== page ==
For those tracking the trends of rich Chinese, few areas are more engrossing than overseas investments.
Particularly, observers have been following the flight of yuan into homes in some of the world’s leading cities. A new report by British property agency Knight Frank indicates that this is accelerating: The Chinese are now the world’s biggest buyers of expensive new properties.
In November 2011 a joint report by Bank of China and Hurun, a research and publishing house, claimed that up to half of China’s mega rich, those with at least US$16 million in the bank, were considering emigrating. Cue much speculation that the elites were lining up to flee.
While that may hold some truth, it shouldn’t mask the underlying motivation of Chinese investors: A desire to seek greater returns on their hard-earned, and sometimes ill-gotten, capital.
“Chinese buyers’ global presence is fueled in part by a strong yuan and slowing domestic economy, both of which are encouraging Chinese investors to look further afield in an attempt to diversify their investments,” Knight Frank said in the report released on Tuesday.
The conditions triggering this wave of overseas property investment look like they are strengthening. Expect ever greater swathes of big cities to become Chinese enclaves.
This year will be the third consecutive year of sub-10% annual GDP growth in China and macy be the joint weakest since 1990. There are mounting expectations that annual government growth targets will be lowered to 7% from 2014 as the new political leadership appears prepared to accept weaker expansion as it reconfigures how the economy works.
The performance of the yuan has also encouraged greater overseas activity. According to one property agent in London, a falling pound and rising renminbi make the UK a smart investment destination. The pace of the yuan’s strengthening against the pound since 2008 has outstripped the increase in prime property prices in the British capital, meaning it is cheaper for Chinese to buy top properties in the city now than it was five years ago.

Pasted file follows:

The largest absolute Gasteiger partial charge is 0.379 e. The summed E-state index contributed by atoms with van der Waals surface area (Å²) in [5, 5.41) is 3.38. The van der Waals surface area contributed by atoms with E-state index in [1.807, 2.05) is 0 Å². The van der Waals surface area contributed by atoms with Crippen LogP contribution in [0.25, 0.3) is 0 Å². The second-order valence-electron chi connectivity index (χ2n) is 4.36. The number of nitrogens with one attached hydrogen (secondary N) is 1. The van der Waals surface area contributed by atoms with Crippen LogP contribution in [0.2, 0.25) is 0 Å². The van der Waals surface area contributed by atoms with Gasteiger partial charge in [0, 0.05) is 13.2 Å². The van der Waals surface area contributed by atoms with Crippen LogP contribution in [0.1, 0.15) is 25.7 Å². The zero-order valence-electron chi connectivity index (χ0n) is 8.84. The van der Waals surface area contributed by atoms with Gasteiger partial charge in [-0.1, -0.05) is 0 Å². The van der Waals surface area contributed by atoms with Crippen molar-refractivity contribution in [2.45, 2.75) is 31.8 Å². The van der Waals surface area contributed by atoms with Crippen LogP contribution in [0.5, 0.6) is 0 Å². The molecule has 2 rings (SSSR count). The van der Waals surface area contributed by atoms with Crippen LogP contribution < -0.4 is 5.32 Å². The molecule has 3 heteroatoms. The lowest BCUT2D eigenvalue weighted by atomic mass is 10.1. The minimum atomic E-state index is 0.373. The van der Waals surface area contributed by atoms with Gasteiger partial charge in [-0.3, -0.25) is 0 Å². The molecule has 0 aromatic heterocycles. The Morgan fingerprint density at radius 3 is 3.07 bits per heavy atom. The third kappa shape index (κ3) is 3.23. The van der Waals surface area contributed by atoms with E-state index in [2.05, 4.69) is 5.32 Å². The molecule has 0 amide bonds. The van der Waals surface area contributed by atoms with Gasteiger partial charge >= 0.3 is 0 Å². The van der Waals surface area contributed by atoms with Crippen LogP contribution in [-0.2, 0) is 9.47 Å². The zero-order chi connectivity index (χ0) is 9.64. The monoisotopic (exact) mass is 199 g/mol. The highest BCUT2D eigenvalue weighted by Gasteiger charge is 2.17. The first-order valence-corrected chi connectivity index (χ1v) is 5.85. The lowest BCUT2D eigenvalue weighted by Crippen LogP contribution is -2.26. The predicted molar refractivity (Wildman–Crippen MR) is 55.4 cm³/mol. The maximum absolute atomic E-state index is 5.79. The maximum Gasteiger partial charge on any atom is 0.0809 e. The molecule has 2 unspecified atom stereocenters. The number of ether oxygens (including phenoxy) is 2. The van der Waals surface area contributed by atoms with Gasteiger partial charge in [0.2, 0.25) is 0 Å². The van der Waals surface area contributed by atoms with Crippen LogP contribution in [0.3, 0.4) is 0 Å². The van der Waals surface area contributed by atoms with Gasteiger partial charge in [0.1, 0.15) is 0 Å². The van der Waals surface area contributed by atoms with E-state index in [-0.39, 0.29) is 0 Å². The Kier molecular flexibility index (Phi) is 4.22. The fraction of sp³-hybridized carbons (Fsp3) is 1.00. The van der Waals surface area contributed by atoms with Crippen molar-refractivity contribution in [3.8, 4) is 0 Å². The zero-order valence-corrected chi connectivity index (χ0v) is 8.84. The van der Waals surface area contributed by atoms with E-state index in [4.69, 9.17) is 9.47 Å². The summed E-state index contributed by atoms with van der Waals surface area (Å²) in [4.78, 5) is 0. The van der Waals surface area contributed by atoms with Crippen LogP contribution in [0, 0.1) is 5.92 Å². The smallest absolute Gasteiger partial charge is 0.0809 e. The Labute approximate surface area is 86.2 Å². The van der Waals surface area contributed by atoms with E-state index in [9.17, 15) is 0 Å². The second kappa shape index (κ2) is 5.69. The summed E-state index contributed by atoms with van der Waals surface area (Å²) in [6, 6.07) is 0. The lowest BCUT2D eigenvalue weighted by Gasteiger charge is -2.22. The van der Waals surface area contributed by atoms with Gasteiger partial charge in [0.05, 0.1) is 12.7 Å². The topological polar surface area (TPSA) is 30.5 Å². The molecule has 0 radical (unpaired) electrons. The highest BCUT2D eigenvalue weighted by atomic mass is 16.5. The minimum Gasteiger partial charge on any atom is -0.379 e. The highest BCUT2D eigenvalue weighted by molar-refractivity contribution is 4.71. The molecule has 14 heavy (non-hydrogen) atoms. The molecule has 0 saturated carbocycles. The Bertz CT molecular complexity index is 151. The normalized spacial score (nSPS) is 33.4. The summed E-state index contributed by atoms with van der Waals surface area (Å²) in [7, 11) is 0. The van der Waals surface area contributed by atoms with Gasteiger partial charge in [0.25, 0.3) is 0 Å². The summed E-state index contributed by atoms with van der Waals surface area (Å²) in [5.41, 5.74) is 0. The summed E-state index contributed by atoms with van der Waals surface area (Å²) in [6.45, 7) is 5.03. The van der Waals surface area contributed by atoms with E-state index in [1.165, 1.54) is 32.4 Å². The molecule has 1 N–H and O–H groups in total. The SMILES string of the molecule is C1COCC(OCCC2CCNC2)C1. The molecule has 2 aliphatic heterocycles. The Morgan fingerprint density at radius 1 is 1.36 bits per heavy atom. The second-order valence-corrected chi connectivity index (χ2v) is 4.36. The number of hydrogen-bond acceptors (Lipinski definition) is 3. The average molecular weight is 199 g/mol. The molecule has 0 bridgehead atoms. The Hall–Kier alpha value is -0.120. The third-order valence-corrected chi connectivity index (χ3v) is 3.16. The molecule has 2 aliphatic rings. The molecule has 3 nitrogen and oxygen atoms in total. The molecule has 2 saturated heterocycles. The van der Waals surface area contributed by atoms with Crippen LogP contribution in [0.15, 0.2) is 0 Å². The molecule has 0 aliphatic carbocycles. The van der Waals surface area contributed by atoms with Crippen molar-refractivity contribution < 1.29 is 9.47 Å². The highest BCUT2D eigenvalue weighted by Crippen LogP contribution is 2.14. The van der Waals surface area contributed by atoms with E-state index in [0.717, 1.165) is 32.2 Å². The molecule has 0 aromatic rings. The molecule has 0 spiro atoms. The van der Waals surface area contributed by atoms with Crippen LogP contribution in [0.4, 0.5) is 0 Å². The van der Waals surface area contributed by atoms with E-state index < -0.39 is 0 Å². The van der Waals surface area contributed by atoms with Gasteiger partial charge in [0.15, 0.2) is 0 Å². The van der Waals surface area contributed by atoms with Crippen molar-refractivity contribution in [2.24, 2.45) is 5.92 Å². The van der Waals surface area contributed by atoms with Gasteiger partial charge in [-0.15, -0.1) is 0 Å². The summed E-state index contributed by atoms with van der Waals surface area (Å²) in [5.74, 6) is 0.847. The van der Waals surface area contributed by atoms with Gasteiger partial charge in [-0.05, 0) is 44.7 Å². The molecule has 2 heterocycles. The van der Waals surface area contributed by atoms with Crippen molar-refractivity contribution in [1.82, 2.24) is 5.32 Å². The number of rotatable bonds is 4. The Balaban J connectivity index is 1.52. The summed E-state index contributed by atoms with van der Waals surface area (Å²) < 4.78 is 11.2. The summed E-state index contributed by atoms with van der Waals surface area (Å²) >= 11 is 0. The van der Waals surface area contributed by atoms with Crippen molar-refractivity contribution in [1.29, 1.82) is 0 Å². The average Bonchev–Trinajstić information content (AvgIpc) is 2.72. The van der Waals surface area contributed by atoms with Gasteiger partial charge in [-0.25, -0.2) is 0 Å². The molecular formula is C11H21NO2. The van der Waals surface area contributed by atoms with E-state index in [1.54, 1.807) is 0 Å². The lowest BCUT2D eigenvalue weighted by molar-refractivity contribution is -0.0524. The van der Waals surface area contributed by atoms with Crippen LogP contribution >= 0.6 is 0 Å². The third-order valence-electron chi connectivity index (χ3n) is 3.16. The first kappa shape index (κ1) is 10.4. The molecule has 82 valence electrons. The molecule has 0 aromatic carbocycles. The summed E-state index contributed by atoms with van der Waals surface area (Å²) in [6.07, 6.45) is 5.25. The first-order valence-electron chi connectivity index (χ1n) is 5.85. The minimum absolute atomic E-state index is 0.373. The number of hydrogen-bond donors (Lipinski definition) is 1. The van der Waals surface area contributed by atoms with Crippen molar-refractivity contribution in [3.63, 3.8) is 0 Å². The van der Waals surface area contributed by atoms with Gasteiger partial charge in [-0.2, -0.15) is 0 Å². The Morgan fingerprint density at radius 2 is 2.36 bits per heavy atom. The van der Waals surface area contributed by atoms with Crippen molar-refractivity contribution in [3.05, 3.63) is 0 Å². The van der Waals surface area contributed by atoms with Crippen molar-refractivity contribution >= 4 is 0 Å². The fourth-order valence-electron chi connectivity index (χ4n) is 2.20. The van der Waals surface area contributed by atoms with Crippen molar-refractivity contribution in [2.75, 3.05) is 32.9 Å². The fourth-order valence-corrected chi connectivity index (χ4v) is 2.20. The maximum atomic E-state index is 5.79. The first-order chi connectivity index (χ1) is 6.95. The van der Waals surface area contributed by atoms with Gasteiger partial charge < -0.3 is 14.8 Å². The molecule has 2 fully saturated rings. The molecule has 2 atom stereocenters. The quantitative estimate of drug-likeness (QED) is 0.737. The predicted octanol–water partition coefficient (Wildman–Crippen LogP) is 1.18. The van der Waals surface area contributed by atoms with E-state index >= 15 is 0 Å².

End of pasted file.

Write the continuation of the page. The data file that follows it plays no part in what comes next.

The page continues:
London is the third most popular city for Chinese buyers of expensive homes after Hong Kong and New York, according to the Knight Frank report. Foreign nationals bought US$3.5 billion worth of newly built residential units in London in 2012, with Chinese buyers among the top three, according to a separate report issued by Knight Frank earlier this year.
Expect this to continue as the renminbi becomes more global. Li Keqiang, China’s new premier, has promised to press ahead with internationalizing the currency. His newly opened Shanghai free trade zone pet project is expected to be a test-bed for currency reforms.
Poor returns at home are also pushing assets outside the nation’s borders. The equity markets have been among the world’s worst performing in recent years. Interest rates are bolted to the floor. Increasingly expensive high-end properties mean nobody talks about finding a “bargain.”
One Shanghai-based firm that specializes in helping Chinese investors acquire premium property in Europe has switched from servicing individual buyers to marketing new developments to groups of investors pooling their money together. The reasoning: Most Chinese are on the hunt for investment bargains in the debt-ravaged region, not because they want to live there.
Jones Lang LaSalle, a US-based global real estate services firm, estimated in an August report that Chinese overseas investment will continue to expand at around 30% in 2013, with real estate a priority target. A stronger yuan and fast-growing prime property prices in cities such as London and New York were noted as among the main drivers behind the outflow.
High down payments of up to 50% on domestic properties, the legacy of a near four-year campaign to curb house prices, are also putting buyers off, according to Jones Lang LaSalle. By contrast, down payments on offshore residences can be as low as 25%.
Over the next decade millions of wealthy Chinese will invest abroad. Some will move; most will just move their money with the conviction that it will buy far more overseas than it ever could at home.